Homeschooling Basics Part I: Balance
Kathryn L. Stout, B.S.Ed., M.Ed.
Published: May/June 2005
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How do we decide what to teach and at what pace? Having opted out of the school system in order to give our kids the personal touch, are we still following their choices of what to cover and when? Are we nervous about getting our kids a diploma by eighteen? Has following the dictates of the school system meant rushing our kids through anything challenging by urging them to memorize for the test in order to move on? If so, we aren’t doing them any favors. Let’s put it this way—would we want to undergo surgery at the hands of a physician who was educated with this method or by someone who took the time to understand and then practice what he’d learned? In order to actually equip our children for life, we need to take advantage of what homeschooling allows us to do—choose our goals and set the pace according to our children’s individual needs.
Imagine qualifying to enter a gymnastics competition as the diploma. Obviously, memorizing written descriptions of how to perform required routines would not be enough. Our children would have to practice physically, developing the strength, balance, and coordination necessary to actually perform those routines. We need to adjust our educational goals from the general “complete the text” to specifics that can be performed—concepts and skills that they are able to use.
If we think of education as applying to the whole person, our focus will shift from curriculum and diplomas to the development of talents, interests, abilities, and godly character. In other words, we will balance academic requirements with opportunities for personal growth. For example, we might have a child interested in sports. Instead of refusing permission to participate because he’s behind in his studies, we can use that interest to help him accomplish various academic objectives. We can replace some math problems with word problems related to the sport, assign physical education exercises and nutrition studies (health) that will aid his performance, and use sports-related content to cover reading comprehension skill. Participation on a team can be the vehicle for developing perseverance, commitment, and responsibility if we insist he prepares and arrives on time for practices and games. (Our role here is crucial. Being haphazard about getting our kids to events will teach them something too—self-absorption and a lack of consideration for others.) Poor performances are opportunities to teach him how to handle frustration or failure. Wins are chances to teach him to be gracious, instead of a braggart.
Certainly there will be content to cover that doesn’t relate to our children’s interests. Then we should find a way to make it meaningful or, if they’re too young to recognize its value, appealing. When we find a way for an activity to cover more than one objective, we are also buying the time we need to develop the whole child. For example, typing a Scripture verse or composition means practice time is doing double duty while also reinforcing typing as a useful skill. Letting him use practice time to type his birthday wish list, while not buying extra time academically, will make typing appealing. Using the appealing activity of playing store provides an opportunity for the practical application of several math skills, reinforcing math’s usefulness. Fun software or math games can make needed practice appealing. Writing and sending letters to friends, businesses, or to the newspaper makes composition meaningful. Allowing kids to write on topics they find interesting will make the subject appealing.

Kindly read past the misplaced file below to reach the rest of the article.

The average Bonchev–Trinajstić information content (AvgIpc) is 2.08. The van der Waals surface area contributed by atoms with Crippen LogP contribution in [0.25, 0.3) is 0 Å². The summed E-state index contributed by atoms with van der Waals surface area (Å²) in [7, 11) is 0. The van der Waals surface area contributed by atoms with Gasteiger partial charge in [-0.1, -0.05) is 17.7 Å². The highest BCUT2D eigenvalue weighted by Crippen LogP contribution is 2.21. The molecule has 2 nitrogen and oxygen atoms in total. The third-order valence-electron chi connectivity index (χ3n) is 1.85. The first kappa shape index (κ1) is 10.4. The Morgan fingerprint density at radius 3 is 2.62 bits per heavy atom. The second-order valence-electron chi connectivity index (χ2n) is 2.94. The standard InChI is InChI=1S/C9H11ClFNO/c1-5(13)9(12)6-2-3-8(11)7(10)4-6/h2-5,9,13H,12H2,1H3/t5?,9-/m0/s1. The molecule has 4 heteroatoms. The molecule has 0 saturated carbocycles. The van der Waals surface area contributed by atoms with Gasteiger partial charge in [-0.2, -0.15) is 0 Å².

Instead of merely absorbing texts, we can use the content as a springboard for discussions of worldview. Themes and statements can be compared to godly principles found in the Bible. Our academic goals are being met right along with the development of godly character.
Balance also applies to daily schedules. Even meaningful or appealing approaches will leave children discouraged if little time is allotted to building up areas of talent or extreme interest. There’s often something a child just “must” do daily in order to feel calm. Some draw or work on a craft, others write. Some need to move—running, bike riding, shooting baskets, others need to build something. My daughter “had to” have time to read books of her own choosing, while my son “needed” to create songs on the piano or violin.
Adults look for jobs where the required skills come fairly easily, not where they must rely on weaknesses day after day. Therefore, kids need to spend time building talents and abilities, working on weak areas to the degree that they won’t hinder their future. Therefore, a balanced educational approach will include focus on building our children mentally, physically, and spiritually over all, but with an eye to meeting their need for personal expression. We are each unique, with a God-given purpose. As homeschooling parents we are in a position to follow the leading of the Holy Spirit in order to train our children in a way that will prepare them for their destiny in Him.